Earlier this week President Obama delivered his final State Of The Union.  His speech touched on the successes and shortcomings his administration has had on issues ranging from national security to the economy. However, the President said that one of his biggest regrets was “that the rancor and suspicion between the parties has gotten worse instead of better.”

The President argued that there are good people “who would like to see more cooperation, a more elevated debate in Washington, but feel trapped by the imperatives of getting elected, by the noise coming out of your base...It's the worst kept secret in Washington."

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Press Release: Appetite In Missouri For Independent Candidate

Posted by Dane Sherrets on January 11, 2016 at 11:45 AM


January 8, 2015


Polling data shows Missourians are disappointed with parties and ready for Independent candidate

The Centrist Project today released the results of an online survey of 1200 likely Missouri voters in the United States Senate election in 2016 that shows 34.5% of voters would support an unnamed independent candidate, while 19.1% would support the Republican candidate and 19.9% would support the Democratic candidate. Twenty-six percent of voters said they would support “whichever candidate most closely aligns with their values.” The survey did not specifically name any potential candidates for the seat currently held by Sen. Roy Blunt (R).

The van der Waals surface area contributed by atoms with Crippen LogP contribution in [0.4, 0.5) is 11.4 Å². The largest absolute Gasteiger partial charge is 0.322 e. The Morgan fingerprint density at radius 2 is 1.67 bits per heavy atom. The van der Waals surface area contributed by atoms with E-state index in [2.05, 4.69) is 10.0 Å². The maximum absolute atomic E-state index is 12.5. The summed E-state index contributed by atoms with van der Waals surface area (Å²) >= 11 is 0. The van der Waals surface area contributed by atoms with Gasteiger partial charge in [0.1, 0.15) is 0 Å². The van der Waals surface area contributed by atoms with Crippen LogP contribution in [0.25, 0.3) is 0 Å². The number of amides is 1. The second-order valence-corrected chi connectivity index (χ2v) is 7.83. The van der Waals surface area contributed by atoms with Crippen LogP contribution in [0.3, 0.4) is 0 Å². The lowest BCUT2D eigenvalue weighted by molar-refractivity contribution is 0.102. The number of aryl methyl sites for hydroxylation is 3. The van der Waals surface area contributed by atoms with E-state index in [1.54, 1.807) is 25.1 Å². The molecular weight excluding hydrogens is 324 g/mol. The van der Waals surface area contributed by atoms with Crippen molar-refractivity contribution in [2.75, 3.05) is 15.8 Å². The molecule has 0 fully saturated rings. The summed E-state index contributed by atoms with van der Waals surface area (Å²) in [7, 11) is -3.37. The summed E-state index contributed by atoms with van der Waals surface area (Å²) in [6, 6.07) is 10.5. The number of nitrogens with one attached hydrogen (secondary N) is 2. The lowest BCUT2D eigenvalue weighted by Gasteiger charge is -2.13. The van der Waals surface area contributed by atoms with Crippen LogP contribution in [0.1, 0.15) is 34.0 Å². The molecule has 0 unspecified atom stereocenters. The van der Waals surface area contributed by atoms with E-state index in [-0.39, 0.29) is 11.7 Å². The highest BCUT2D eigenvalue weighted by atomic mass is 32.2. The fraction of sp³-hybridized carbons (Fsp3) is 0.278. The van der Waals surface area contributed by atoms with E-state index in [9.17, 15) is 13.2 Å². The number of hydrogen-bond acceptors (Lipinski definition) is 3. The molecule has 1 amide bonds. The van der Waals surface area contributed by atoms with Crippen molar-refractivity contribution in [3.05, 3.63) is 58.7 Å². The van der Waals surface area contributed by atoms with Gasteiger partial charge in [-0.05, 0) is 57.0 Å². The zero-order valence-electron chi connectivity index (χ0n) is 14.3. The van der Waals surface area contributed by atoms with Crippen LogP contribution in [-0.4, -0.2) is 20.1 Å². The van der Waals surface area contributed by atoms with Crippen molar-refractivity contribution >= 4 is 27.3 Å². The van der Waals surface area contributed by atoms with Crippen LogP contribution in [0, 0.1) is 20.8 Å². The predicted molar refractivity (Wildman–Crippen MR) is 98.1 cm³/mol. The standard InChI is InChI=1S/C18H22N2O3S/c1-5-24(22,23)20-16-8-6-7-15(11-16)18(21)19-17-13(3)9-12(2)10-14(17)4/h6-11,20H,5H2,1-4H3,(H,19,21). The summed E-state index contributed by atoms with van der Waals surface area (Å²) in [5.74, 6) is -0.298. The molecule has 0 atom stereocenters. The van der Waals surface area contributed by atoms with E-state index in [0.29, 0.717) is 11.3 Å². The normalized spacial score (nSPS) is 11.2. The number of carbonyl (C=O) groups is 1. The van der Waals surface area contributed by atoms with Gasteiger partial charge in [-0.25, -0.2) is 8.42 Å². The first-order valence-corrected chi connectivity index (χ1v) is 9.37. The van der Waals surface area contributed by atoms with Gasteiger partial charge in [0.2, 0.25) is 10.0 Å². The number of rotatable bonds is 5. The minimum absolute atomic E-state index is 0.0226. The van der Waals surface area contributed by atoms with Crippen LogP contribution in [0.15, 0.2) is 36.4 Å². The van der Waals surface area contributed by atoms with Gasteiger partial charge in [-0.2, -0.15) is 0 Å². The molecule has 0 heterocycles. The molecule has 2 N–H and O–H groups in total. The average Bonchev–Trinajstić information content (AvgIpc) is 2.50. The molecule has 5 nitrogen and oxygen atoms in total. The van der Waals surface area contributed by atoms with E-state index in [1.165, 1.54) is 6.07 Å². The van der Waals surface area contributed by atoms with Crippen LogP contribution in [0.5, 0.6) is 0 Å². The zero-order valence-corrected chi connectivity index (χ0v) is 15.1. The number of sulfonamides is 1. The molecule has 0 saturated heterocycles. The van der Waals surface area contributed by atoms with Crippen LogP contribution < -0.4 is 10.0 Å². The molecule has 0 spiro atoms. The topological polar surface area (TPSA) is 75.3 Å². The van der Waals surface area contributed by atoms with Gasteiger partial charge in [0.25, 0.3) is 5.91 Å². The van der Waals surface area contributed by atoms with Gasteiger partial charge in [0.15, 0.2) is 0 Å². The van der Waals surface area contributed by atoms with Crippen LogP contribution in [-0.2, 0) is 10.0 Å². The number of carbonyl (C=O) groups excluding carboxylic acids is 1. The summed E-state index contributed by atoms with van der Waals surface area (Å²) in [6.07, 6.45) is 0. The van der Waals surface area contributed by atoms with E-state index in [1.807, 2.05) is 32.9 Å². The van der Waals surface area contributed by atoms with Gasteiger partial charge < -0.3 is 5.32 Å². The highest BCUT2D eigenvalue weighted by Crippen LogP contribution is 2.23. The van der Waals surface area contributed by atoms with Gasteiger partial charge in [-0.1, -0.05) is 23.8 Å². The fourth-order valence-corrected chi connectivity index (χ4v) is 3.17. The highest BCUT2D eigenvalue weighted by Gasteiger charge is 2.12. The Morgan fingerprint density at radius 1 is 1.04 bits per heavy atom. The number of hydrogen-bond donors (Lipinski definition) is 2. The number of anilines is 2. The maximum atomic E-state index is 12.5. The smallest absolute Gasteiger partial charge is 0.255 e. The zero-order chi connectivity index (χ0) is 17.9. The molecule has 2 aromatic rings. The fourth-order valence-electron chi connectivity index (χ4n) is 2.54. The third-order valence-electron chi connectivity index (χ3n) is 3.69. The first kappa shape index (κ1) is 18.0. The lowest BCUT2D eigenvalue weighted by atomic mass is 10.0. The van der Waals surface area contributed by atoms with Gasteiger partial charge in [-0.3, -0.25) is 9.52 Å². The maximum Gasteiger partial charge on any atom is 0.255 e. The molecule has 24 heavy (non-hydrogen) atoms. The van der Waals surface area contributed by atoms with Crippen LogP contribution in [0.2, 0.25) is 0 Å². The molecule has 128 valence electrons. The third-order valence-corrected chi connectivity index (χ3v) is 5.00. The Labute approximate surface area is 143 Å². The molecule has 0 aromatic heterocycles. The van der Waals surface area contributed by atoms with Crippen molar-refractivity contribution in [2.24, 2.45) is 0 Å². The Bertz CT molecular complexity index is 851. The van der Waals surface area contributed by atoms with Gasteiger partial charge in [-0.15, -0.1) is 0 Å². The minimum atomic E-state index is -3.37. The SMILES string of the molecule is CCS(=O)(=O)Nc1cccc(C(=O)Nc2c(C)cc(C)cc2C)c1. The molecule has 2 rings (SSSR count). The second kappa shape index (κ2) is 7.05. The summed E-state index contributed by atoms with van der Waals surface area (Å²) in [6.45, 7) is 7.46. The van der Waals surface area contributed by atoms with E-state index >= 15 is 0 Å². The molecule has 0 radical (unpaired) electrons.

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Centrist Project: What We Have Learned

Posted by Dane Sherrets on December 28, 2015 at 10:59 AM

The end of a year is an important time for reflection. In order for a person or organization to grow they need to continually ask themselves: What has gone well for me so far? What can I improve on? As the new year approaches we here at The Centrist Project wanted to take a look back at our experience thus far so we can take the lessons learned with us into 2016 and beyond. Here are a couple of the big ones: